Fat loss is one of the biggest and most popular topics today. With more than half of the world's population overweight, and with an increasing proportion of that number clinically obese, there is no wonder that people around every street and corner are desperate for methods to lose weight. Gym memberships always balloon in January, with fat loss being the single, most popular New Year's resolution by far.

Considering this obsession with the numbers on the weighing scale, it is worth examining every new tip related to weight loss for accuracy. The idea that cold temperatures will help you to lose weight has been around for a long time, such as by making use of techniques like drinking cold water, taking a cold shower or even flying to winter countries. But taking a more detailed look, you will realize that such techniques are not to be relied on.

Theoretically, there is some reasoning to the concept. It is common knowledge that our bodies burn more calories to stay warm. The reason many animals hibernate is because they do not have sufficient food intake to maintain their body heat, thus dropping into a low-energy state allows them to survive with less. Humans have similar needs, so extended exposure to low temperatures will increase the amount of calories burnt.

To fully understand whether this technique actually works, we have to first look at Basal Metabolism Rate, the amount of calories your body burns simply by staying alive. A 100 kilogram individual who does not exercise will burn 1.75 calories a minute, which is equivalent to 105 in one hour. This is where calorie counting comes from. This individual will burn 2520 calories in a day without performing any exercise.

Lowering your body temperate by 0.5 degrees Celsius will increase your basal metabolism rate by 7 per cent. The theory now seems true. If your standard body temperature is 37 degrees, lowering it to 36 degrees for an entire day will burn 350 calories more. However, keeping cold is not a good way to lose weight, for two major reasons.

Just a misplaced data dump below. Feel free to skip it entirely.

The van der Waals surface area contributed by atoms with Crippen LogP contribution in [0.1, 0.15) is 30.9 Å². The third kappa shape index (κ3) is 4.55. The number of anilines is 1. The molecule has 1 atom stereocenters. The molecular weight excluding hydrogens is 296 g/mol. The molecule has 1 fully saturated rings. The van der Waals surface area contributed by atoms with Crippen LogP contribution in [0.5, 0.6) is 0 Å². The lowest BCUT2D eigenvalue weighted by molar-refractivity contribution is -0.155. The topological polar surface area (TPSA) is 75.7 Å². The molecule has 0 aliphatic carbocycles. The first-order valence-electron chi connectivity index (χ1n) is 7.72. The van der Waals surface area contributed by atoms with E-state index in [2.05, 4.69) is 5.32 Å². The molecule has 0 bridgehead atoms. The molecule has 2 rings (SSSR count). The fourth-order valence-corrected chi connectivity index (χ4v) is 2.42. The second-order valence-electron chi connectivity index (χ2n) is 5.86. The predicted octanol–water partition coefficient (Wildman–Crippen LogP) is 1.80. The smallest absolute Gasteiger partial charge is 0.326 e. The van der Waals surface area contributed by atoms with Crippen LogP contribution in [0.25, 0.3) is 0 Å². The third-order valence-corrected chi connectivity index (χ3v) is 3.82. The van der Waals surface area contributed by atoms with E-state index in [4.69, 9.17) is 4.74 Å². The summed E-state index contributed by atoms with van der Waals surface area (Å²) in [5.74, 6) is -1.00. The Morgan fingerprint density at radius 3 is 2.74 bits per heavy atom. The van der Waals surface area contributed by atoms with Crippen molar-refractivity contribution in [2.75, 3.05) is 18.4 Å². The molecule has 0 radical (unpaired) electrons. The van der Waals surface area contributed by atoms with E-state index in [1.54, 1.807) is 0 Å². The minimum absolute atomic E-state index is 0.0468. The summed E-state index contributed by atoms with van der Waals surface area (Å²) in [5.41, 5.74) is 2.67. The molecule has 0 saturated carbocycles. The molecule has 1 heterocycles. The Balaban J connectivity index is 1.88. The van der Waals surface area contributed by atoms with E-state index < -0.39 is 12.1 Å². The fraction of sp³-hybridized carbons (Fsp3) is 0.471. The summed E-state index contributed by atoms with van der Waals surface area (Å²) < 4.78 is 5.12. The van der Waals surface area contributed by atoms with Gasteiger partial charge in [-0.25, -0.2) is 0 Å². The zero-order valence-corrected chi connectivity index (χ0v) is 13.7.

Firstly, the results, if any, are insignificant for the amount of time you will need to spend at low temperatures to see any significant fat loss. Also bear in mind that a body temperature between 32 and 35 degrees is classified as mild hypothermia. If you want to make use of manipulating your body temperature to raise your basal metabolism rate by a noticeable degree you will most likely have to spend several hours at dangerously low temperatures.

Second of all, any gains from this are immediately negated by exercise. People assume that the increase in their metabolism rate due to lowering their body temperatures will scale with exercise. Walking burns 2.5 times the amount of calories as compared to sitting down, so it seems natural to assume that if you can combine both a lower body temperature and walking, you can lose even more weight faster. Unfortunately, this is not the case. Walking will immediately increase your body temperature, with the cold simply making you less likely to sweat, so there are no extra calorie burning benefits at all.

Clearly, such crazy ideas to lose weight are just that, crazy and not feasible.

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